Am I getting old? I think I might be, which isn’t a fun thought; the reason I mention it is because I keep thinking about PS2 games at the moment, and reminiscing about “the good old days” is something that only old people should do. It’s just, a lot of big video games don’t really capture me the way they used to. They’re either just way too long, bloated, or lifeless, and often don’t hold a candle to anything in the incredible library the PS2 has. Granblue Fantasy: Relink, on the other hand, while not perfect, is none of those things I’ve just mentioned, and honestly reminds me a lot of some of the best PS2 games out there – even if that isn’t always for the better.
I reviewed Granblue Fantasy: Relink for VG247 recently, generally coming away from it having enjoyed my time, but one thing I didn’t get to go into in enough detail is how this game looks. Triple-A game devs love to tell you about how good and realistic the lighting in their games are, going on about some guy called Ray who traces the light, or whatever, but real-time lighting just can’t beat baked lighting, which is predetermined and what changes depending on things like weather or time of day. Think Kingdom Hearts 2’s Twilight Town and its ever-present warm sunset, or this stunning bit of lighting from Silent Hill 3.
Granblue Fantasy: Relink is full of that kind of lighting, and my partner can attest to how much I let out expletives just from how stunned I was at the game’s beauty. There are some shots in there that are lit in a way that expertly captures the gravity of the content of a scene in a way that games with “realistic” lighting struggle to – not to mention the quiet literal skyboxes that have some of best clouds I’ve seen in a game. It doesn’t help that I watched a film like Suspiria recently that completely abandons any notion of realism in its lighting, furthering my agenda towards capturing Ray and preventing him from tracing anything else ever again.
This lighting goes hand in hand with some stellar environment design, the hub town of Folca stuff with so much detail and care that it really feels like a living, breathing place. NPCs have random bits of dialogue that appear too which offer morsels of characterisation, just enough for you to be charmed by them. Unfortunately, it’s past this point where the PS2 comparisons continue, but not in a good way.
Much like the frequently empty corridors of Kingdom Hearts 2’s worlds, Granblue Fantasy: Relink’s linear levels have plenty of enemies to fight, yet little else to do in them. Again like Kingdom Hearts 2 (these games are more similar in ways than I first thought), the combat allows for a lot of variation, and is incredibly fun, but I also do like to explore a lot in games, and Relink doesn’t really allow for that.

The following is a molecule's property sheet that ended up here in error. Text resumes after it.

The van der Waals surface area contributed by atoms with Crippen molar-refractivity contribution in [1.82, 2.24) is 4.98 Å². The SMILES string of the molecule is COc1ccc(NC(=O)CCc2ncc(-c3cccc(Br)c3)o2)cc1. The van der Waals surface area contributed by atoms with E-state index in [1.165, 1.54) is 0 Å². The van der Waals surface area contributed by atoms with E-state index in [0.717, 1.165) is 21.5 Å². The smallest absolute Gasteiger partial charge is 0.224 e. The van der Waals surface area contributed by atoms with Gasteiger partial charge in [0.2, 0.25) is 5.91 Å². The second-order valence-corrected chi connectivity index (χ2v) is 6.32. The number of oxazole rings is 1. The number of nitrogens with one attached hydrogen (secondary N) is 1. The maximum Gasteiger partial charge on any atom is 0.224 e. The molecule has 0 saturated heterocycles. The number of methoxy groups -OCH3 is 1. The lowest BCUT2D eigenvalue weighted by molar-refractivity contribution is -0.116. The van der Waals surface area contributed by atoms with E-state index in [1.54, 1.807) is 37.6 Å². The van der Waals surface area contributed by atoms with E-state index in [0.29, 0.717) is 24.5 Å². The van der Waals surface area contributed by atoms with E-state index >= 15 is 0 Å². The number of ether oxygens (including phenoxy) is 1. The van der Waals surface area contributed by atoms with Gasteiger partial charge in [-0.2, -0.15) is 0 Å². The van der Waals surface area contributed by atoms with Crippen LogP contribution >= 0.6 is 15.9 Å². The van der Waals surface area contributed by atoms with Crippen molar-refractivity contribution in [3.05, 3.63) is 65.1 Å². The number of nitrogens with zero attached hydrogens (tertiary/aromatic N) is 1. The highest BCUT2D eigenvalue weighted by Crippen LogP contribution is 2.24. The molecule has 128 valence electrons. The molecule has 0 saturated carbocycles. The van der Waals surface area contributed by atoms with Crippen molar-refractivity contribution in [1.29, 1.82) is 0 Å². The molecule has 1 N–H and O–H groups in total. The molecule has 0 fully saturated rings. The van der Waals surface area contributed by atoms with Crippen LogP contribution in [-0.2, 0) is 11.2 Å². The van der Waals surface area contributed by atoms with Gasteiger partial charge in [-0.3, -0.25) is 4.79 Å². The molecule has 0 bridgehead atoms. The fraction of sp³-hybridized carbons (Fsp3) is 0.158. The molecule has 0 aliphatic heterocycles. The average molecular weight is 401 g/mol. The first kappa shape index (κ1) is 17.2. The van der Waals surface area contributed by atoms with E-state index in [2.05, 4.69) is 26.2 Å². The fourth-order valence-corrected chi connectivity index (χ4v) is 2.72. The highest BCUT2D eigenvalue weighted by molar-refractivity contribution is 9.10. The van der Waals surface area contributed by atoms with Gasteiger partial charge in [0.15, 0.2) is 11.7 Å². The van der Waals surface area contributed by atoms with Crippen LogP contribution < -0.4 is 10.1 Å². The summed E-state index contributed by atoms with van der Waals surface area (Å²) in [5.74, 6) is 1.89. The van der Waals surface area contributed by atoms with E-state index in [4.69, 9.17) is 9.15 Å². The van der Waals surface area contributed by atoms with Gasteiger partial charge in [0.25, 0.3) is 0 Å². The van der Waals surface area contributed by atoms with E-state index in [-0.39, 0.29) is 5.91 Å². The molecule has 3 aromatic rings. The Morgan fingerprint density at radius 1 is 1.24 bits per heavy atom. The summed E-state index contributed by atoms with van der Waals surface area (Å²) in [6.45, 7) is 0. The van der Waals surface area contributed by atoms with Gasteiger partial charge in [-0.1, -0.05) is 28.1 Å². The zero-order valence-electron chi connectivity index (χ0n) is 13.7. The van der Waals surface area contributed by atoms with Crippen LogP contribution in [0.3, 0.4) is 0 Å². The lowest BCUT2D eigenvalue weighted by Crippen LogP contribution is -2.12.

A lack of ability to explore massive worlds isn’t a constant across the PS2’s library, of course, but there are plenty of games that are quite linear, something that the PS4/ Xbox One era of gaming rapidly moved away from – even with titles like Uncharted 4, which allowed several paths you could take, even though the destination was always the same.
The benefit of having big open worlds is that it also meant it took a lot of time to get across them, meaning more time for character development. In turn this comes with the detrimental bloat that ruins a great many RPGs, but seeing the ways that characters grow, bond, and experience a range of emotions together makes that all worth it. Of course, there were a lot of PS2 games with incredibly tight, 8-12 hour runtimes too, and Relink doesn’t run much higher than that.
On the one hand, I love this! Much like how I’m sick of realistic lighting, I’m also bored of how long games can needlessly be now, so to be able to go on a short, bombastic adventure felt like a real treat. The downside is that the cast is as big as any Final Fantasy title 13 backwards, and they all already know each other, so that PS2-shortness actually acts as a knock against it, funnily enough. There’s just not enough time to get to know each of them in a way you would over the course of a 40-60 hour game, which feels like a shame.
It makes the experience of saying Relink is like a PS2 game a bit of an odd one – positives that come with negatives, cons that come with plusses, it’s a mixed bag, but it’s obviously one that has me wanting to write about it, so that has to be worth something, right? And much like many games towards the end of the PS2’s lifespan, there’s a foundation to potentially build something really special with the next one, if there is a next one. Maybe then I’ll get the PS2 game of my dreams.